Employment and Support Allowance (ESA)
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I would like advice on how to win a tribunal appeal

smokey24smokey24 Member Posts: 2 Listener
Hi everyone.
I am looking for some advice if anyone can help me please?
My husband failed his work assessment with the dwp, and also the mandatory decision. 
There was quite a few in the results that were untrue, we asked for him to be seen at home as
He was involved in a serious car accident in Feb 2018, which has left him with physical injuries, and very bad PTSD.
The assessment officer was a physiotherapist, although I feel not qualified to deal with mental health conditions, which cannot be addressed for another seven months on the waiting list.
He rarely goes out of the house, sits in the back of the car blind folded, as he is so frightened.
Further conditions that relate to PTSD.
I would like advise to how to possible win the appeal in a tribunal. Does he have to go or can I  represent him.
I am very disappointed with the dwp to have to put us through this ordeal especially as the car crash was not his fault, and he is unable to return to his job......He is presently on universal credit as a joint claim.
Hope you can help
Kind regards


  • steve51steve51 Member Posts: 7,175 Disability Gamechanger
    Hi @smokey24

    Welcome to our online community/family.

    I’m so sorry to hear about your current situation/problems.

    Unfortuntley you aren’t on your own with this.

    We have got many members going/gone through the same situation. 

    I do hope that they will be in touch shortly!!!!!

    But please please come back to me if they haven’t.

    I will post some info below for you:

  • Liam_AlumniLiam_Alumni Scope alumni Posts: 1,113 Pioneering
    Hi @smokey24,

    Welcome to Scope's online community. It's great to have you here.

    I'm sorry to hear about your husband's car accident and the problems he has been having with his work assessment.

    I have moved this into our Employment and Support Allowance (ESA) category. You may also find our page on appealing a DWP benefits decision useful.

    I hope this helps. If you have any other questions then please do get in touch!
  • mikehughescqmikehughescq Member Posts: 6,592 Disability Gamechanger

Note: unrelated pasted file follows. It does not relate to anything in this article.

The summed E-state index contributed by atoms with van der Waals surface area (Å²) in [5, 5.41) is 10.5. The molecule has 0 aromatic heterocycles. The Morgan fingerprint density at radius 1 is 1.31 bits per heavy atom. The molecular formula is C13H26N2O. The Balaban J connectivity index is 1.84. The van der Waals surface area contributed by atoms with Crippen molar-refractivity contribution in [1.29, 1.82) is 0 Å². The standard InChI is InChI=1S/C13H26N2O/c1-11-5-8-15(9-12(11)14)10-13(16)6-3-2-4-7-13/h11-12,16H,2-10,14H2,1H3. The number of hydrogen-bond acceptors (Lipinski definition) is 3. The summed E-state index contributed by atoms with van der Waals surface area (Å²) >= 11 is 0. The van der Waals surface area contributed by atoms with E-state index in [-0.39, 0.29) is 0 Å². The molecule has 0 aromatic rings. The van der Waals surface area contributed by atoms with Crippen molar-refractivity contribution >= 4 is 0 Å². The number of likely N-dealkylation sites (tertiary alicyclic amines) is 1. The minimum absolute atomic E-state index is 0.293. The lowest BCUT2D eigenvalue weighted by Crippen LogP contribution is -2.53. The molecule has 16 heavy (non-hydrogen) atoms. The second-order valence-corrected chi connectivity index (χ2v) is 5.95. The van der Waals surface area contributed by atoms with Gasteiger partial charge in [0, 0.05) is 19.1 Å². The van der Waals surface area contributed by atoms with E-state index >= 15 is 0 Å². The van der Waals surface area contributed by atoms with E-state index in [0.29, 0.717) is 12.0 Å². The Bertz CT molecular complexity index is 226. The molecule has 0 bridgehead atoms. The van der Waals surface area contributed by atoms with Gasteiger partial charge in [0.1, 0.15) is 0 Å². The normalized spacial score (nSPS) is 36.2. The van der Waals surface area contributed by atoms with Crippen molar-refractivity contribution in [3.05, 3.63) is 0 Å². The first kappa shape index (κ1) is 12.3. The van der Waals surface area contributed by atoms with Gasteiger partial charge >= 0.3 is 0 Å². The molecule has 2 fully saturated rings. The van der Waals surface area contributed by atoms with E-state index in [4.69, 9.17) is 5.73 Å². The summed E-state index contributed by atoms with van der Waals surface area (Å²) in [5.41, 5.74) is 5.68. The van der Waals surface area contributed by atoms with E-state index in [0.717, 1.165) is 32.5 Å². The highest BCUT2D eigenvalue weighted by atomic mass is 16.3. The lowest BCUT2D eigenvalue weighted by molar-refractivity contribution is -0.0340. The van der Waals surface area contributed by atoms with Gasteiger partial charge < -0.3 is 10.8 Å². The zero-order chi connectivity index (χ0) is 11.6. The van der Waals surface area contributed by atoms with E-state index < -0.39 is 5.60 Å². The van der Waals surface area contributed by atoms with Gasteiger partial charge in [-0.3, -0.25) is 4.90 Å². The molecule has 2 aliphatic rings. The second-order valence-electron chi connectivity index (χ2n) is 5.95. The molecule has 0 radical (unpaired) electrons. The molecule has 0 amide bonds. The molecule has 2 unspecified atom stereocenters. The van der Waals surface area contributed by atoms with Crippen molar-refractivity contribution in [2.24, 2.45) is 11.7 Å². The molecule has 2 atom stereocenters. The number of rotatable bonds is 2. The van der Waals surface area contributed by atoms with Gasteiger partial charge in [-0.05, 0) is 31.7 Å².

edited August 2018
    He needs to go. You should avoid representing him. 

    You can be 

    - a representative - you don’t talk for the appellant because they’re there but you do get to outline what award you’re looking for and what the legal case is as well as pick up on any issues the tribunal or appellant miss or misinterpret.

    - observer - sits away from the tribunal but you are watching only. You do not and cannot take part.

    - witness - you give your own evidence to support the appellants own case. You don’t get to comment on anything else. You watch silently, do your bit and you’re done.

    - appellant - the person making the claim being appealed. The only person allowed to present their evidence and answer questions on it unless they have an appointee. 

    Most family members struggle to be observers as it’s hard to be silent. They struggle to represent as they don’t know enough of the law, case law or guidance and confuse the role with speaking for the appellant and get shot down in flames to the detriment of the case. They often make poor witnesses as they haven’t been prepared by a rep and want to rehear the whole case instead of focusing on what they know. 

    The temptation to talk for any appellant needs to be resisted. You’ll always get people saying “but...

    - they’re not articulate.
    - they’re nervous.

    and many orher arguments. Bottom line - nothing makes the case for the consequences of someone’s ill health better than a poorly appellant. 

    The other side of having representative is that, as you’ll read on here, people get incredibly stressed with the process; what comes when; what letters mean; what is good evidence; what will happen on the day. A good rep explains all and covers all the bases. It’s typical that people think representation is just about what happens on the day and the outcome. That’s about 10% of what gets done. A good rep should also keep you off web forums (seriously). All your questions should be answered by them. If people come on here because they need answers and they have a rep. that is concerning. 

    Now, having said that, tribunals are inquisitorial so it’s perfectly possible to win a case without a rep just as it’s equally possible to lose a case with a rep. However, a badly presented case can win with a decent tribunal but won’t with a poor one People who have won without representation tend to almost always ascribe this to something they did rather than the skill of the tribunal pulling out what was relevant. Having seen tribunals over three decades, including many times as an observer, it’s almost never the case. I’ve never yet heard of anyone unrepresented winning two tribunals for themselves. 

    Finally, don’t confuse an organisation with a good reputation as meaning all their reps will be good. Good organisations have bad reps. Reputationally poor organisation have good reps. How can you tell? Walk away from anyone who wants to tell you their success rate? It’s a fave tactic of organisations that charge but also of inexperienced or renegade/boastful reps. That tells you that they’re either lying or cherry picking only cases which are clear cut winners and probably would be anyway with a decent tribunal and without them. Good reps do not guarantee a win but they will take in winnsble cases rather than likely winners and they’re the more likely to turn a marginal case into a winner. They’ll also know their law, case law and guidance and be able to cite it but in plain English. 

    I hope that makes sense. 
  • smokey24smokey24 Member Posts: 2 Listener
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